As the “Stainless Steel Mouse” was released from jail in China
last Sunday, Internet censorship and original arrest of “Mouse” and
other “cyberdissidents” became a visible issue yet again.
Accused of posting Internet articles criticizing the government,
“Mouse” (the nickname of Chinese college student Liu Di) was jailed
due to the Chinese government’s “concern about political speech on
the Internet” and its forceful attempt to “monitor political speech
aggressively and block particular Web sites, particularly those
that deal with taboo subjects like the banned Falun Gong spiritual
movement,” according to the New York Times. Posting about Tiananmen
Square and human rights, Liu was seen as a subversive element by
the government and arrested in her dorm room for her Internet
With the Internet becoming a more and more popular forum for
expression around the world, concerns over governments violating
the right of freedom of speech and the right of privacy in cases
such as Liu’s are growing, and indeed are providing a cautionary
lesson for all nations dealing with this newer technology.
As in China, recent arrests of “cyberdissidents” in Vietnam have
caught the attention of human rights activists as well. “In the
recent crackdown…individuals have been arrested for… exchanging
e-mails with contacts in the Vietnamese diaspora, and posting
articles critical of the government,” Amnesty International says of
Arrests, such as that of Professor Tran Khue, are usually for
e-mailing pro-democracy literature, or in Tran Khue’s case, writing
about corruption in the government on Internet forums. Besides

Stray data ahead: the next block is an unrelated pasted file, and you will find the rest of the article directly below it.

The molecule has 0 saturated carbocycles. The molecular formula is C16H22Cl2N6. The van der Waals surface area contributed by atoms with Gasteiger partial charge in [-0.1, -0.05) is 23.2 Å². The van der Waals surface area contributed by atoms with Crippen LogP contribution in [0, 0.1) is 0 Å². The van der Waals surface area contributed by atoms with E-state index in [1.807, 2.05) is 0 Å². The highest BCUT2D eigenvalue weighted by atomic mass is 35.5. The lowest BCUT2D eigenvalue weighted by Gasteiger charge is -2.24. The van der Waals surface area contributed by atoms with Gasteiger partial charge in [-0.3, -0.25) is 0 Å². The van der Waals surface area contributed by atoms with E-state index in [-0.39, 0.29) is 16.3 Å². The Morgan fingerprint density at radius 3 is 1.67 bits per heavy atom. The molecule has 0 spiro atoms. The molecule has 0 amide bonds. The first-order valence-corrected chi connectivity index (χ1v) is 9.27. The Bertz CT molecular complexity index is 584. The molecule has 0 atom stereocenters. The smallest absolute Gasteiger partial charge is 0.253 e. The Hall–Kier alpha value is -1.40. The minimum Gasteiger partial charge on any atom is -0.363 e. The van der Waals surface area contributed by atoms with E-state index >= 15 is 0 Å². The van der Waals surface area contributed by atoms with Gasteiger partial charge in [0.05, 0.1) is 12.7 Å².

restricting the freedom of speech of these activists, the
government of Vietnam is also violating the privacy rights of the
arrested people, with the government “monitoring e-mails, Web
sites, and online forums” according to Amnesty International.
Besides these cases of political dissidents being jailed, there
is the issue of government in China in particular cracking down on
Internet sites they find socially disruptive in any way.
Mu Zimei, a popular advice columnist for a Chinese magazine, had
her Web diary detailing her casual sexual liaisons censored by the
government due to its supposedly offensive material.
“The Mu Zimei phenomenon is another example of the government’s
struggle to keep a grip on social change in China,” says Jim
Yardley of the New York Times. “Her writings have prompted a raging
debate about sex and women on the Internet.”
Challenging long-held views about women and sexuality by writing
details of her numerous encounters with men in her Web log, Mu and
others suggest she was banned because her attitude and the
acceptance of it represents a change in perceptions of women in
With estimates of 10 million visits a day to her online diary,
Mu certainly has captured the interest of the nation and the scorn
While not political restriction, Mu’s censorship is still a hot
button issue in that the government is restricting expressions of
social attitudes that contradict with their own.
In all these cases, be they political dissent or actions
perceived as socially challenging, the fact that authorities are
banning works or imprisoning writers is a troubling issue. A clear
breach of the Johannesburg Principles of 1996, which state “no
restriction on freedom of expression or information on the grounds
of national security may be imposed unless the government can
demonstrate that the restriction… is necessary in a democratic
society to protect the legitimate national security interest,”
these imprisonments and restrictions are disturbing rights
Certainly, these e-mailing dissenters and Mu’s writings on
sexuality cannot be seen as compromising national security.
With the swift growth of the Internet in these nations (in
Vietnam’s case, an explosion of 2.5 million users since 1997)
governments are struggling to know what to do with this new forum.
Censorship and violations of privacy, however, should not be the
With the recent concerns over censorship in America, as well,
(due in part to the passage of the USA PATRIOT ACT) this lesson for
governments overseas should likewise be heeded at home.
Meg is a graduate student studying anthropology. Her column runs